On a day like this…

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… I love my remote release. It was cold when I made this photograph – somewhere in the low single digits or maybe even zero – but when you add the wind chill whipping in off the ocean, I was glad that I didn’t need my camera-operating fingers exposed to the elements any longer than necessary.

A remote release allows me to control the pressing of the shutter without having to fumble with gloves and bare fingers in the freezing temperatures, and it also permits me to trigger the shutter without touching the camera and risking moving my equipment. Even the tiniest of nudges as you manually depress the shutter with your finger can introduce “camera-shake” and ruin a photograph – moving the camera even ever so slightly might result in a not-so-sharp image, especially if you plan on printing big. I usually take my paranoia in this regard one step further and engage the mirror lock-up feature on my camera – one squeeze of the remote to lift the mirror, and a couple of seconds later a second squeeze to fire off the exposure. By using this technique, I’m minimizing the chances of the elements coming together for an epic sunrise in a beautiful place, only to return home with a slightly blurry photograph due to vibration.

So there’s the technical reason why I use a remote release, but it also provides me with a myriad of creative options, one of which I especially enjoy. As the light fades and exposure times naturally lengthen, I like to choose the size of the aperture, set the camera dial on bulb mode, and experiment with the length of the exposure. Adding a 6-stop neutral density filter will lengthen the exposure time even more, so I choose an appropriate aperture size (usually between f11 – f14), and use my remote to trigger the shutter, holding it open for anywhere between a few seconds to a few minutes. As colors deepen and movements are condensed through the longer exposure, results can be pretty interesting. Oh yes, and perhaps most importantly, I get to sit back, relax and soak in the scene without having my body hunched over the camera holding the shutter button down by hand.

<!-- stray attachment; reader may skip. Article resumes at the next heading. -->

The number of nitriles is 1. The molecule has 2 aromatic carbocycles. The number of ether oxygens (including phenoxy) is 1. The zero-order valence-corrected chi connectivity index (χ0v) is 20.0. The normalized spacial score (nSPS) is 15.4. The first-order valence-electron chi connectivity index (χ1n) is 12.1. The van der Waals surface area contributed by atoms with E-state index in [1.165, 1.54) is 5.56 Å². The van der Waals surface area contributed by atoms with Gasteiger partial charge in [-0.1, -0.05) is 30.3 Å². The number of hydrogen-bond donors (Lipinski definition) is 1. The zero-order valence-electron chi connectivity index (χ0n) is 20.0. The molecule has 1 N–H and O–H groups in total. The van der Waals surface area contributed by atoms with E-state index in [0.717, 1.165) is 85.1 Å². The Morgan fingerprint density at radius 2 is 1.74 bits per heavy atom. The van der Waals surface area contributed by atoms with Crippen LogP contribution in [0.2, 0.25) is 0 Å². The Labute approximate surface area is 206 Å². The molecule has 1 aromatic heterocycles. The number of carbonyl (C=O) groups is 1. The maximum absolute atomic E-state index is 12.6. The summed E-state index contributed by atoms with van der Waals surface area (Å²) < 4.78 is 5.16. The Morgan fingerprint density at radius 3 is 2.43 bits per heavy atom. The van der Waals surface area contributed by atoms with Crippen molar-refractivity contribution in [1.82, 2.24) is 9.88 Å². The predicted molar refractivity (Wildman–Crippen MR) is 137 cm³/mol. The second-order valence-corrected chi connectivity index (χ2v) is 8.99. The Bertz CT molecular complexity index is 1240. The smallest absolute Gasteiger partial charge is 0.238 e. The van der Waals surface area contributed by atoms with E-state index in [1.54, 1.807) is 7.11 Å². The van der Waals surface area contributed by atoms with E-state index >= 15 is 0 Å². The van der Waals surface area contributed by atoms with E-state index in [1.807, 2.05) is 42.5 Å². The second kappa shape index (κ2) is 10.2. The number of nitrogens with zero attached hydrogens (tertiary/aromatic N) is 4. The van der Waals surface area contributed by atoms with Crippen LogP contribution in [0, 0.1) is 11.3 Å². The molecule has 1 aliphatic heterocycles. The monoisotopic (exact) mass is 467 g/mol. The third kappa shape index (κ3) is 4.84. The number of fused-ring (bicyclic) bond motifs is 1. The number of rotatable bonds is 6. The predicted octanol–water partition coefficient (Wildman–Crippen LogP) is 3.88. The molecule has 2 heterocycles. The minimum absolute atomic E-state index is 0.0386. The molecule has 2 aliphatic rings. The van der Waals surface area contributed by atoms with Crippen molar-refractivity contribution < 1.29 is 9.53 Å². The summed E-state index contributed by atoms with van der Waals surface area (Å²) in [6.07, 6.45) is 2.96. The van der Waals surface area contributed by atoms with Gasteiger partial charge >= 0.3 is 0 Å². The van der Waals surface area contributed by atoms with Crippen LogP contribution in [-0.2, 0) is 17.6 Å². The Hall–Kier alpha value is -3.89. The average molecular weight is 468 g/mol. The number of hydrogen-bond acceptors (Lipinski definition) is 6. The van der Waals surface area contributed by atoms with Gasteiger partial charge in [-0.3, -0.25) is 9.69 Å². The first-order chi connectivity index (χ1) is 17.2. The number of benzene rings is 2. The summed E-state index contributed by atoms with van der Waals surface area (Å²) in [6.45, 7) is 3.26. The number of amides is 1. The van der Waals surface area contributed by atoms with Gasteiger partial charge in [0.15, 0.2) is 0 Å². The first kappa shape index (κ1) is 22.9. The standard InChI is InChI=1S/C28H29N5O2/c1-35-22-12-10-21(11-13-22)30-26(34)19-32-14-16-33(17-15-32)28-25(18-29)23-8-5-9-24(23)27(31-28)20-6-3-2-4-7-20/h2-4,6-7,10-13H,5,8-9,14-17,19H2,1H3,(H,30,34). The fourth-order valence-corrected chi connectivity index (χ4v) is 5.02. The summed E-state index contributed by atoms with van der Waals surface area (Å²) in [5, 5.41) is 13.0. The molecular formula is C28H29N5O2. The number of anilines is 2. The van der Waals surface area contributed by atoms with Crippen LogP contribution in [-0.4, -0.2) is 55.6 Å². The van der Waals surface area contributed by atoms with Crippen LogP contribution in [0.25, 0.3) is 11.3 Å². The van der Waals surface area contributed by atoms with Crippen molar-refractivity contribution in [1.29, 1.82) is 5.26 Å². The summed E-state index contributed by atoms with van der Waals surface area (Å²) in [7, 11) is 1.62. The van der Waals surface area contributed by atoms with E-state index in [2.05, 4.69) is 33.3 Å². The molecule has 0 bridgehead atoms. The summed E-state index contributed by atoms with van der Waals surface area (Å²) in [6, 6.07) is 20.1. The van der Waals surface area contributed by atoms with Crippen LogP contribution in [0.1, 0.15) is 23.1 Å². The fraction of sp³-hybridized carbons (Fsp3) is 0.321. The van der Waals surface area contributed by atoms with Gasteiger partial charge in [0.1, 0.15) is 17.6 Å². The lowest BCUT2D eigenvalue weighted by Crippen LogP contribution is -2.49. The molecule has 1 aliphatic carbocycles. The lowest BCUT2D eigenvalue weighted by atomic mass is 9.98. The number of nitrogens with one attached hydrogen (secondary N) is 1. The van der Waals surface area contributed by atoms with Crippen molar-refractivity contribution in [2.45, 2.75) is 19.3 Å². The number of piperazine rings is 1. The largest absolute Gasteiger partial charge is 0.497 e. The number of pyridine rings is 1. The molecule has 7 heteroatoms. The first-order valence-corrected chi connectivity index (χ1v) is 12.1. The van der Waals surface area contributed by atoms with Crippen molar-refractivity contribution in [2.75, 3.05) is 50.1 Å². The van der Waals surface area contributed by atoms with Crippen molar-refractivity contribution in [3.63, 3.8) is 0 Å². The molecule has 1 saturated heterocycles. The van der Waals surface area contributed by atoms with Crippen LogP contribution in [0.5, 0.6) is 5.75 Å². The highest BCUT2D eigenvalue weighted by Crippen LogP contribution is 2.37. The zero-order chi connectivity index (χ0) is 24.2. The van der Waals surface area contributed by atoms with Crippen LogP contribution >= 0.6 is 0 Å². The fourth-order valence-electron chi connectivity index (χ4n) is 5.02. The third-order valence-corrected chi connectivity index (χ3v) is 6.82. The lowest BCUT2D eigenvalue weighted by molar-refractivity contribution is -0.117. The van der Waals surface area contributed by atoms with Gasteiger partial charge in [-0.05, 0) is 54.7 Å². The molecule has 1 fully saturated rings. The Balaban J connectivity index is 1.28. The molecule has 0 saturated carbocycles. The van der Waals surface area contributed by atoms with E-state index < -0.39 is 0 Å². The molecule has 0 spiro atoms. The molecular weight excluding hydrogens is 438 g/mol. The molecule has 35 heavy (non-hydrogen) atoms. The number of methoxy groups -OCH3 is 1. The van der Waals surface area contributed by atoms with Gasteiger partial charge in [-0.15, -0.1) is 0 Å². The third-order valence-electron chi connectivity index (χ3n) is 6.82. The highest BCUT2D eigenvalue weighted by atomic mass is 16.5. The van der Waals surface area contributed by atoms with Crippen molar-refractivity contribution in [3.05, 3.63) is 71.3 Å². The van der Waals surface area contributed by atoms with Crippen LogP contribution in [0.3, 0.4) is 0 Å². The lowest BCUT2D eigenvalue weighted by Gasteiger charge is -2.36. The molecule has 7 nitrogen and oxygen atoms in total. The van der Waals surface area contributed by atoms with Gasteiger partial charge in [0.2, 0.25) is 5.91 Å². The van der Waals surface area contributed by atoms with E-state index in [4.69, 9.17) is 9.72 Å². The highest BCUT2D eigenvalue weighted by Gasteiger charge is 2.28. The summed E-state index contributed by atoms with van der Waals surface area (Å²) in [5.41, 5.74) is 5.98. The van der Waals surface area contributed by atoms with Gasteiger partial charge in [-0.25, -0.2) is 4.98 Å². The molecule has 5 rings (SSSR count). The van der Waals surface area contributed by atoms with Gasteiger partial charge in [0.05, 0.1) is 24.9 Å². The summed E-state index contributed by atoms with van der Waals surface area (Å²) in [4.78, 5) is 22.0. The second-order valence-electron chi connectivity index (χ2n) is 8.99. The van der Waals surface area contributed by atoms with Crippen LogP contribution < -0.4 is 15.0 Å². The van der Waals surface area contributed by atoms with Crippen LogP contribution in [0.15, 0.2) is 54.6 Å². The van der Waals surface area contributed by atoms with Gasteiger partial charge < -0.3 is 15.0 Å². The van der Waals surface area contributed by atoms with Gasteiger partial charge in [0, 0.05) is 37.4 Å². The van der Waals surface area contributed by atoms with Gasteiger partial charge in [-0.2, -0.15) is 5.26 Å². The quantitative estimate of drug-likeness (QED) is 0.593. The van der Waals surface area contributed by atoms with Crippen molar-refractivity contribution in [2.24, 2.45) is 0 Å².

In the photograph below, the outgoing tide is rendered smoother than it actually was, and the high clouds streaking overhead appear much different than if I had chosen a typically faster shutter speed.

You could spend a lot on either a tethered or a wireless version, but the remote cable release I use is a simple knock-off purchased on Amazon for about $6. Despite the low cost, it has become one of the most used and valuable pieces of equipment in my bag. I love the creative options it provides, but on a day like this, my fingers also appreciated the comfort and convenience it offers. Do you use a remote release? if so, what are some of the creative ways that you deploy this little gadget?

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Doing a 180

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Standing on the edge of the Atlantic Ocean at Pemaquid Point in winter, there were huge waves breaking just behind me, so I studied the pattern for a while to make sure I wouldn’t be surprised. The clouds overhead were cruising by at speed, and I was especially interested in using my ND filter to extend the length of the exposure and capture the effect of their movement. In what felt like 40 mph winds, I could hardly keep my tripod steady – which is kind of important when creating long exposures – so I used my body to try and shield the tripod, and I kept one hand on it constantly to add some weight and stability. As I was making the photograph above, a little birdie told me to turn around 180 degrees and see what was going on in the opposite direction. Sometimes it’s easy to get caught up in the moment while photographing a pretty scene, but I always try to remember to turn around and appreciate the entirety of the landscape. So… two views from the same spot… just 180 degrees apart.

And for good measure, here are a couple more examples of what are probably pretty familiar views – each with it’s counterpart at 180 degrees: